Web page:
In the opening salvo of a statewide fight this year, critics of a two-year-old policy forcing state workers to pay union dues or similar fees are trying to vote themselves out of union representation.
“We believe the unions have literally sold out workers’ rights in order to go from less than $4 million in dues to well over $29 million,” said Dennis Redmon, a state worker leading the “decertification” campaign.
About 65 people — at least a few of them union fans — turned out Tuesday for Redmon’s first meeting. Similar meetings, Redmon said, are being scheduled for Spokane, Colville, Seattle and other cities.
Speaking in front of a large sign marked “forced union dues” with a red slash through it, Redmon urged workers to sign cards calling for a vote on whether their union should represent their bargaining unit. If 30 percent of each unit’s workers send in the cards, he said, it will force a vote.
“I think we will get votes, and I think we will vote them (the unions) out,” he said.
Starting in 2004, a broad list of 2002 civil service reforms allowed state-worker unions to negotiate a “union security clause” into their collective bargaining agreements. For the first time, state workers had to either become a dues-paying member of a union or become a “fee payer” paying slightly less for the costs of negotiating the contract.
Many workers balked at the requirement — particularly since many felt they didn’t get a chance to vote on that provision two years ago.
“All we’re asking for is a vote, so that every employee gets a chance to vote,” said Darrel Mollenhour, a medical treatment adjudicator at the state Department of Labor and Industries.
Since 2004, however, most state workers have opted to join their unions. The Washington Federation of State Employees, for example, represents 38,000 workers, who pay 1.37 percent of salary in dues. Of those, spokesman Tim Welch said, 33,000 chose to be full members. The remaining fee payers pay 1.06 percent of salary.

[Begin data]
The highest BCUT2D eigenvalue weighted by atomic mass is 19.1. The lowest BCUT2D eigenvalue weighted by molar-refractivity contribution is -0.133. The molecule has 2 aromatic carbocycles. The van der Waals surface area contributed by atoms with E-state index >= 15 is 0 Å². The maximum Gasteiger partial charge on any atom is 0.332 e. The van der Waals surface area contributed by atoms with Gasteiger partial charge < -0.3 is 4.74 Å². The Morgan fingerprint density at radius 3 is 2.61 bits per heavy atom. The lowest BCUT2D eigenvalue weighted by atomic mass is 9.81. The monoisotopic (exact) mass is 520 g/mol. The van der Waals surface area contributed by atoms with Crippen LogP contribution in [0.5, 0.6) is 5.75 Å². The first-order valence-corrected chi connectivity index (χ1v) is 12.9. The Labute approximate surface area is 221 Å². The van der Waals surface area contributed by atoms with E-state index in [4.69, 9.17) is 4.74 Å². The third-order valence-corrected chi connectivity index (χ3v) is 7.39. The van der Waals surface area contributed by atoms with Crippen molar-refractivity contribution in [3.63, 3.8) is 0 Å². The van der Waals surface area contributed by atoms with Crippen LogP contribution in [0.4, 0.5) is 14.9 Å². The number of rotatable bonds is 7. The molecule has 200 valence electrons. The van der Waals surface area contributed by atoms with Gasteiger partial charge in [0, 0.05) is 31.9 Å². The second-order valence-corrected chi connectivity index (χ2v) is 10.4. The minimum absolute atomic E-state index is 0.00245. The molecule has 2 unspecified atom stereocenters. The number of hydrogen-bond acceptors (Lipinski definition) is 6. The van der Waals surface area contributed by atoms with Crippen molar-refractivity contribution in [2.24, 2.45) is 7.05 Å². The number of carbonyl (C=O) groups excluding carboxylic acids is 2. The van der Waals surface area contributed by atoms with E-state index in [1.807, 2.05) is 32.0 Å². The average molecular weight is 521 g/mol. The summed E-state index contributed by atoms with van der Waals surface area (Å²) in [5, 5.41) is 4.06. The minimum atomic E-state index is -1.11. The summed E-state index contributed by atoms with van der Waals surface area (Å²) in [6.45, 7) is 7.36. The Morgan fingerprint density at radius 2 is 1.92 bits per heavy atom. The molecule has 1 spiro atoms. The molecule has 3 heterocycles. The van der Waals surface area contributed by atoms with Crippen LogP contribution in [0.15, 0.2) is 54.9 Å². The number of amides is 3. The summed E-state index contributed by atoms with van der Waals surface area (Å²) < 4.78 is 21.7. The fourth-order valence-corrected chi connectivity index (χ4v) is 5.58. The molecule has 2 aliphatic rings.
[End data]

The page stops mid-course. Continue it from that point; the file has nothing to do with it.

“He’s not giving the full story,” Welch said of Redmon and his campaign. The union puts its money into looking out for workers’ rights, he said, fighting attempts to contract out their work, representing them in disputes with management and fighting for pay and medical benefits. As a result of a union grievance over health care costs, he said, members will get back a $756 payment July 1st. And before the current two-year contract was negotiated by unions, he said, many state workers hadn’t had a cost-of-living raise in four years.
“They stand to lose an awful lot if they don’t have a contract,” Welch said.
Note: This story, in print, ran with the headline “State workers try to oust unions.” That prompted an e-mail from David Groves, spokesman for the state Labor Council, who pointed out, correctly, that state workers have tried this before without success.
“I would have gone with `Very small group of state employees tries (again) to oust unions’ with a subhead like `They tried before and failed miserably,’” he wrote. “But that’s just me.”